Maybe I’m learning a few things in life. Maybe I’m learning that art is a language, as my sweet friend told me. It’s one of God’s languages and is how he speaks to me to calm my soul. How he makes me brave and reveals his beauty to me one clumsy brush stroke at a time.

In the big yellow house by the lake

It was a week set aside for good things. Good weather, good friends, good words, new experiences that would mark our lives and leave us marked by the good we’d experienced.

Instead, it started with change and sadness. Then it rained chasing our outdoor plans inside. Schedules started bumping into each other and expectations were realized when they weren’t met. Feelings were hurt and sleep was lost and anxiety crept in for performances to be made. Because even on the mountain, in the midst of creations splendor surrounded by your most loved family, life happens. We show up. All of our battered, messy and imperfect selves show up.

And then grace.

lake house

around the lake

around the lake

Marian says put your truth on the table. So we did. Mostly calm and quiet words from this woman who is rarely calm or quiet. And grace was given and hugs shared and tender places soothed because our love is deeper than feelings.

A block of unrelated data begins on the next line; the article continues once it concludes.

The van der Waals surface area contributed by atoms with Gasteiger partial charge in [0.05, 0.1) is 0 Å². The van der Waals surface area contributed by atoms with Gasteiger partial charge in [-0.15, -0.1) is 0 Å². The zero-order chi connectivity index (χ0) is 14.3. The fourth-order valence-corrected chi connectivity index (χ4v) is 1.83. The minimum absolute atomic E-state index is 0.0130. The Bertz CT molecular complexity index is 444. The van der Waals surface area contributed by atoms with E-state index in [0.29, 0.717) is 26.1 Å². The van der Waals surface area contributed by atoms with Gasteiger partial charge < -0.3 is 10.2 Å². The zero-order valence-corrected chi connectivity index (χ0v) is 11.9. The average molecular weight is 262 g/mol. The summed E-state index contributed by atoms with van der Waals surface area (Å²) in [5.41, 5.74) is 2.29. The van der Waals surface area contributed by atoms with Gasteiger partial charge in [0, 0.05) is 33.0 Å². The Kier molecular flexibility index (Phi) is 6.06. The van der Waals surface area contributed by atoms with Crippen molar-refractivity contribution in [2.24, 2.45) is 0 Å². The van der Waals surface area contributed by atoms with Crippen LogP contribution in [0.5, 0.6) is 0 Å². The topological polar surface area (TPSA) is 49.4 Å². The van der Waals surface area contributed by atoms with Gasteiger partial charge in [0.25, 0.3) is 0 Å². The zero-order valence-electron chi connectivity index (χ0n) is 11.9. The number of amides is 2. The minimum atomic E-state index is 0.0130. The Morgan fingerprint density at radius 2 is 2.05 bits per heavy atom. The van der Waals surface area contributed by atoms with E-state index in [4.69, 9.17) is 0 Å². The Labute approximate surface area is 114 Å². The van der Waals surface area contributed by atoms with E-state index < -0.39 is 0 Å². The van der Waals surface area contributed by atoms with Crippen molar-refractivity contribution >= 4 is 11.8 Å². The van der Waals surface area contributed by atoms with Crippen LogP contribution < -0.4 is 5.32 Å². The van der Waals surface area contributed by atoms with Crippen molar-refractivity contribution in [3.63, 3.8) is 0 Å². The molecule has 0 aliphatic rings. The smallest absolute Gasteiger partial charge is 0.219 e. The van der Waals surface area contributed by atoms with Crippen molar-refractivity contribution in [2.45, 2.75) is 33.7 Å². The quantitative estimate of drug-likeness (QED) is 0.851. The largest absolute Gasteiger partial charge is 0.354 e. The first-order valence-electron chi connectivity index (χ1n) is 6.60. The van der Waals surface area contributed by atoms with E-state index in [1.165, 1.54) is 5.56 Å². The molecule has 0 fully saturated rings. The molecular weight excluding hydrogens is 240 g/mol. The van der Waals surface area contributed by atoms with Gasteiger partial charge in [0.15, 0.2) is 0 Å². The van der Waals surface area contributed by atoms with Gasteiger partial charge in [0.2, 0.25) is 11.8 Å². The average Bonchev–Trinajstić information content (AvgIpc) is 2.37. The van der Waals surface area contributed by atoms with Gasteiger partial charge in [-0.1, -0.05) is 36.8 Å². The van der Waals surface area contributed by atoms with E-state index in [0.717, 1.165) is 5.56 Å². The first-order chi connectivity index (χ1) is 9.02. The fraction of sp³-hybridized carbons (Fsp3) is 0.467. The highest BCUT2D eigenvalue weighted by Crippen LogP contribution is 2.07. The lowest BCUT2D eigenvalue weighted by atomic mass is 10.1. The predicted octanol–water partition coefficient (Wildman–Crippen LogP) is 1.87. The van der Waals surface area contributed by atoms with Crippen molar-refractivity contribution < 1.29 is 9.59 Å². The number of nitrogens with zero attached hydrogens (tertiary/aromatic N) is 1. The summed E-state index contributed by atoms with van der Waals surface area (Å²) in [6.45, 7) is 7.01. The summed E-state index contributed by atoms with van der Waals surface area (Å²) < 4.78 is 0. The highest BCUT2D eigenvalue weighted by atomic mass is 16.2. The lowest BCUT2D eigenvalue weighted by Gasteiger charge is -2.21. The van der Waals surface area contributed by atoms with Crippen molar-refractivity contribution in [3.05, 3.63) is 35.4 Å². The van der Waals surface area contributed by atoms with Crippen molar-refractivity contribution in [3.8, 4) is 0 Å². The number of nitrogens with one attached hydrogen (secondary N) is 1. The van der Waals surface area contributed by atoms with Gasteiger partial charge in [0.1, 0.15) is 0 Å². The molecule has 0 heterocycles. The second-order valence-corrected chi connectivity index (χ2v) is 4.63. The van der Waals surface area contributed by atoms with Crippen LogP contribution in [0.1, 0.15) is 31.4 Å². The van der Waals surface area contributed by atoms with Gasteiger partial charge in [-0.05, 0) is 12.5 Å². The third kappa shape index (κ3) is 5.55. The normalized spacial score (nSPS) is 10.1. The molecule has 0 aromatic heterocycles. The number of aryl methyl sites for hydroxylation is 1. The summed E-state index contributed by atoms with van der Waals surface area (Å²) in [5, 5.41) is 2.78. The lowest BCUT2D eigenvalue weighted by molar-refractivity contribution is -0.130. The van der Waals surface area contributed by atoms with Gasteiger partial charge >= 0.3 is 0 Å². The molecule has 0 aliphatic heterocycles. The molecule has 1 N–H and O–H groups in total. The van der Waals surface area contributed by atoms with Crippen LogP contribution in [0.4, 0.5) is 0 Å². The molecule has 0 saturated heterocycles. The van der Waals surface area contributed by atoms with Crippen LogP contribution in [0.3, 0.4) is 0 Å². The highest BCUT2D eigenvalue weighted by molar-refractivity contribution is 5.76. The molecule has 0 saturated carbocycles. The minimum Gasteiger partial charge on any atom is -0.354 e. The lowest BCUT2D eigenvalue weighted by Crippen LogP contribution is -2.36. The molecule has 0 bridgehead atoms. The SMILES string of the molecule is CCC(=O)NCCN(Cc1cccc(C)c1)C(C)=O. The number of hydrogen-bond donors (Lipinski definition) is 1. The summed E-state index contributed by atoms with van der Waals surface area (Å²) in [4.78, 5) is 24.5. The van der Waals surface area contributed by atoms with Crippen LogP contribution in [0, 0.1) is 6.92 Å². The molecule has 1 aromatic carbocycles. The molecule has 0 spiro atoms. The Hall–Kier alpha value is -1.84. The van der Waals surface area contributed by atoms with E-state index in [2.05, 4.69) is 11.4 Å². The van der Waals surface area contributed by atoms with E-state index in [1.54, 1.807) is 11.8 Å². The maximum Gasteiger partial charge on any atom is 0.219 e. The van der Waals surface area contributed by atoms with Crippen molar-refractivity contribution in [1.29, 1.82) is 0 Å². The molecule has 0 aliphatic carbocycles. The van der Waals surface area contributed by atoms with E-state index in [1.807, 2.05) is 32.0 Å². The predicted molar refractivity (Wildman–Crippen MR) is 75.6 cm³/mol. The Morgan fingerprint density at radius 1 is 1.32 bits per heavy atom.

kk uncle J iphone


silly family photo

men folk



Somewhere in the midst of the coming and going, the earlier-than-I’d-like mornings and later, noisier nights grace was surrounding us all. It came out in loud laughter and a few tears and old stories and new revelations and friendships healed and renewed. Grace does what it does: it smooths the rough edges of self and touches the others pain. It reaches out to accept the hug and it says “I choose you”. Just because.

In this big yellow house by the lake, our annual rental with ever-changing family members and friends, the week spent at a bible conference (of all places!), life follows us. We’re reminded of the challenges of coming together and we remember the ebbs and flows of others and we beg grace from each other. We learn the truth in the words of Jesus when he said His grace is sufficient because it is. It’s enough.

Adding my voice to Meredith Bernard‘s #Woman2Woman link-up.